- #1

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d(xy)/dx = a^xy (Where ^ means raised to the power)

Don't try a series solution.

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- Thread starter Rosnet
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- #1

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d(xy)/dx = a^xy (Where ^ means raised to the power)

Don't try a series solution.

- #2

lurflurf

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[tex]\frac{d(xy)}{dx}=a^{xy}[/tex]

multiply both sided by a known derivative

[tex]\frac{d(a^{-xy})}{d(xy)} \ \frac{d(xy)}{dx}=a^{xy}\frac{d(a^{-xy})}{d(xy)}[/tex]

use the chain rule on the left the know derivative on the right

[tex]\frac{d(a^{-xy})}{dx}=a^{xy}a^{-xy}\frac{d(-xy)}{d(xy)}\log(a)[/tex]

simplify and integrate

[tex]a^{-xy}=\int -\log(a)dx[/tex]

you should be able to finish things up

- #3

lurflurf

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Another perhaps simpler method

[tex]\frac{d(xy)}{dx}=a^{xy}[/tex]

by the chain rule

[tex]\frac{du}{dv} \ \frac{dv}{du}=1[/tex]

so

[tex]\frac{dx}{d(xy)}=a^{-xy}[/tex]

write in differential form

[tex]dx=a^{-xy}d(xy)[/tex]

integrate

[tex]x+C=-\frac{a^{-xy}}{\log(a)}[/tex]

I hope your ambiguous a^xy

means a^(xy) not (a^x)y

[tex]\frac{d(xy)}{dx}=a^{xy}[/tex]

by the chain rule

[tex]\frac{du}{dv} \ \frac{dv}{du}=1[/tex]

so

[tex]\frac{dx}{d(xy)}=a^{-xy}[/tex]

write in differential form

[tex]dx=a^{-xy}d(xy)[/tex]

integrate

[tex]x+C=-\frac{a^{-xy}}{\log(a)}[/tex]

I hope your ambiguous a^xy

means a^(xy) not (a^x)y

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@@a

wow~

how'd you think of those two methods?

wow~

how'd you think of those two methods?

- #5

lurflurf

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They just spring to mind. They also use the same ideas.asdf1 said:@@a

wow~

how'd you think of those two methods?

For the first one I knew I wanted to multiply the right side by a^(-xy) to get a constant, but I wanted it in a form d(f)/d(xy) so that I could use the chain rule on the left, so d(a^(-xy))/d(xy) was a good choice.

For the second one using the chain rule to flip the derivative seemed to be helpful, since the right hand side has a simple multiplicative inverse, and is a function of xy that is easy to integrate (with respect xy).

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- #6

GCT

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how'd you take a derivative of two variables, is this multivariable calculus?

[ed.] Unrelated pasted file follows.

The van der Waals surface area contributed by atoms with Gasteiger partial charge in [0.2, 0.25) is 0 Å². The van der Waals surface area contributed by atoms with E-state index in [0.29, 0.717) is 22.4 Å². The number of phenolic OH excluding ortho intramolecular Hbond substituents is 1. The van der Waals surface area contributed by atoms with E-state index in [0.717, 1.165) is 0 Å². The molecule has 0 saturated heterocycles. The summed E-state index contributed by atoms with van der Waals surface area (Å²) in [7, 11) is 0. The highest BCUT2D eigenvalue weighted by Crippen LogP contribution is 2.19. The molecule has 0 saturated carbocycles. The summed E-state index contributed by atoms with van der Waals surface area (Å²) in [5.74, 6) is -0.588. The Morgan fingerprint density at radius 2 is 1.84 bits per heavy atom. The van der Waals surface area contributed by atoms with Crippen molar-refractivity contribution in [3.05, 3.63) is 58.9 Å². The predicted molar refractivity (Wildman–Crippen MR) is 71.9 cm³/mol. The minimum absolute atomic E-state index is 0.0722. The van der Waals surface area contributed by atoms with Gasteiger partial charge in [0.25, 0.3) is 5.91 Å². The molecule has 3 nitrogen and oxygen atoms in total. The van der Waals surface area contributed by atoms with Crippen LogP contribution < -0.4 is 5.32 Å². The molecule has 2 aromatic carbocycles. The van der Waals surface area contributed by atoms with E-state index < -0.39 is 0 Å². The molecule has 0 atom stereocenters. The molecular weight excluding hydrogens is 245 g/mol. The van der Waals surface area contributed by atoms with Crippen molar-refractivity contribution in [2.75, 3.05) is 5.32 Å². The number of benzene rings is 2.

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you have a really great mind~

@@a

when i first saw that problem, nothing sprang into my mind...

@@a

when i first saw that problem, nothing sprang into my mind...

- #8

lurflurf

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It is just the chain rule of single variable calculus.GCT said:

how'd you take a derivative of two variables, is this multivariable calculus?

[tex]\frac{df}{dx}=\frac{df}{du} \ \frac{du}{dx}[/tex]

So we can differentiate with respect to xy or some other function of x. What ever function we use is u in the above. For example

[tex]\frac{d(\sin(xy))}{d(xy)}=\cos(xy)[/tex]

The xy can be treated as a variable. It might be easier to see when xy is writen u=xy.

The equation you quote is only true of y that satisfy the differential equation, but it is easy to see its truth in those cases.

[tex]\frac{d(a^{-xy})}{dx}=-a^{-xy}\log(a)\frac{d(xy)}{dx}=-a^{xy}a^{-xy}\log(a)=-\log(a)[/tex]

where the given differential equation

[tex]\frac{d(xy)}{dx}=a^{xy}[/tex]

has been used

I will do this once more, attempting to avoid writing derivatives that look strange. All three of these workings are essentially the same.

The given equation

[tex]\frac{d(xy)}{dx}=a^{ax}[/tex]

obvious algebra

[tex]a^{-xy}\frac{d(xy)}{dx}=1[/tex]

integrate

[tex]\int a^{-xy}\frac{d(xy)}{dx} \ dx=\int 1 \ dx[/tex]

performing the integration (the left can be easily seen substituting u=xy)

[tex]\frac{-1}{\log(a)}a^{-xy}=x+c[/tex]

now the same letting u=xy throughout

[tex]\frac{d(u)}{dx}=a^{u}[/tex]

obvious algebra

[tex]a^{-u}\frac{d(u)}{dx}=1[/tex]

integrate

[tex]\int a^{-u}\frac{d(u)}{dx} \ dx=\int 1 \ dx[/tex]

performing the integration

[tex]\frac{-1}{\log(a)}a^{-u}=x+c[/tex]

- #9

GCT

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- #10

lurflurf

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We need not think of it that way since y=y(x)GCT said:

In other words xy is some function of x, not a function of x and y.

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